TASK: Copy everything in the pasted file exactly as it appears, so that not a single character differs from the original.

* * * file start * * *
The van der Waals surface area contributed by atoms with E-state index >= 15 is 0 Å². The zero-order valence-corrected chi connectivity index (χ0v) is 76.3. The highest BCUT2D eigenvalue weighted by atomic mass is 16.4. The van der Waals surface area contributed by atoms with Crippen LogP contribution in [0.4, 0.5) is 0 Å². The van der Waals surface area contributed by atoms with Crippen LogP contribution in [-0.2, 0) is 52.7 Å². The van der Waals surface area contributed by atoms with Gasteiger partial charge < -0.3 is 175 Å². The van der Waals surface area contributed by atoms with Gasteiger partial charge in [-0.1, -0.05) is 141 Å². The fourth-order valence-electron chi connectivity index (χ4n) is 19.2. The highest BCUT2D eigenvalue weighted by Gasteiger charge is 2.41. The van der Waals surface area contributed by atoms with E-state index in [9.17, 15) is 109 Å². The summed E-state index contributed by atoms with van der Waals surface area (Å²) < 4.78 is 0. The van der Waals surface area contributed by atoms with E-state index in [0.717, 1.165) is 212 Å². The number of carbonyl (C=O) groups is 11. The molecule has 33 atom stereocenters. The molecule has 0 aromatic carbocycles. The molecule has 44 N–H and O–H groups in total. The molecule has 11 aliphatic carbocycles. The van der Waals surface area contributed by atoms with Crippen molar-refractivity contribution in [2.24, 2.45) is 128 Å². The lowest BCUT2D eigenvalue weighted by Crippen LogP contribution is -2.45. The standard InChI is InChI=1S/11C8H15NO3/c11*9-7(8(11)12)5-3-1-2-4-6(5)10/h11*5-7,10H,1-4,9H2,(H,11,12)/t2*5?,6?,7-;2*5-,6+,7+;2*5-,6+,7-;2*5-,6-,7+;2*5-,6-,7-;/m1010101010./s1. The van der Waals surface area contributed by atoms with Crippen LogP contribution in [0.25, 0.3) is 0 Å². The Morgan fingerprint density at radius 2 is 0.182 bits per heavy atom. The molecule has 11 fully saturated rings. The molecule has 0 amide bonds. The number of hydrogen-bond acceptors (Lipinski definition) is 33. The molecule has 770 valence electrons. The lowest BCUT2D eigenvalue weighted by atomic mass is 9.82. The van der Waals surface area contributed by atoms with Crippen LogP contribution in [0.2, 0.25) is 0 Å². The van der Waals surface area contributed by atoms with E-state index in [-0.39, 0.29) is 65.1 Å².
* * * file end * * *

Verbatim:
The van der Waals surface area contributed by atoms with E-state index >= 15 is 0 Å². The zero-order valence-corrected chi connectivity index (χ0v) is 76.3. The highest BCUT2D eigenvalue weighted by atomic mass is 16.4. The van der Waals surface area contributed by atoms with Crippen LogP contribution in [0.4, 0.5) is 0 Å². The van der Waals surface area contributed by atoms with Crippen LogP contribution in [-0.2, 0) is 52.7 Å². The van der Waals surface area contributed by atoms with Gasteiger partial charge < -0.3 is 175 Å². The van der Waals surface area contributed by atoms with Gasteiger partial charge in [-0.1, -0.05) is 141 Å². The fourth-order valence-electron chi connectivity index (χ4n) is 19.2. The highest BCUT2D eigenvalue weighted by Gasteiger charge is 2.41. The van der Waals surface area contributed by atoms with E-state index in [9.17, 15) is 109 Å². The summed E-state index contributed by atoms with van der Waals surface area (Å²) < 4.78 is 0. The van der Waals surface area contributed by atoms with E-state index in [0.717, 1.165) is 212 Å². The number of carbonyl (C=O) groups is 11. The molecule has 33 atom stereocenters. The molecule has 0 aromatic carbocycles. The molecule has 44 N–H and O–H groups in total. The molecule has 11 aliphatic carbocycles. The van der Waals surface area contributed by atoms with Crippen molar-refractivity contribution in [2.24, 2.45) is 128 Å². The lowest BCUT2D eigenvalue weighted by Crippen LogP contribution is -2.45. The standard InChI is InChI=1S/11C8H15NO3/c11*9-7(8(11)12)5-3-1-2-4-6(5)10/h11*5-7,10H,1-4,9H2,(H,11,12)/t2*5?,6?,7-;2*5-,6+,7+;2*5-,6+,7-;2*5-,6-,7+;2*5-,6-,7-;/m1010101010./s1. The van der Waals surface area contributed by atoms with Crippen LogP contribution in [0.25, 0.3) is 0 Å². The Morgan fingerprint density at radius 2 is 0.182 bits per heavy atom. The molecule has 11 fully saturated rings. The molecule has 0 amide bonds. The number of hydrogen-bond acceptors (Lipinski definition) is 33. The molecule has 770 valence electrons. The lowest BCUT2D eigenvalue weighted by atomic mass is 9.82. The van der Waals surface area contributed by atoms with Crippen LogP contribution in [0.2, 0.25) is 0 Å². The van der Waals surface area contributed by atoms with E-state index in [-0.39, 0.29) is 65.1 Å².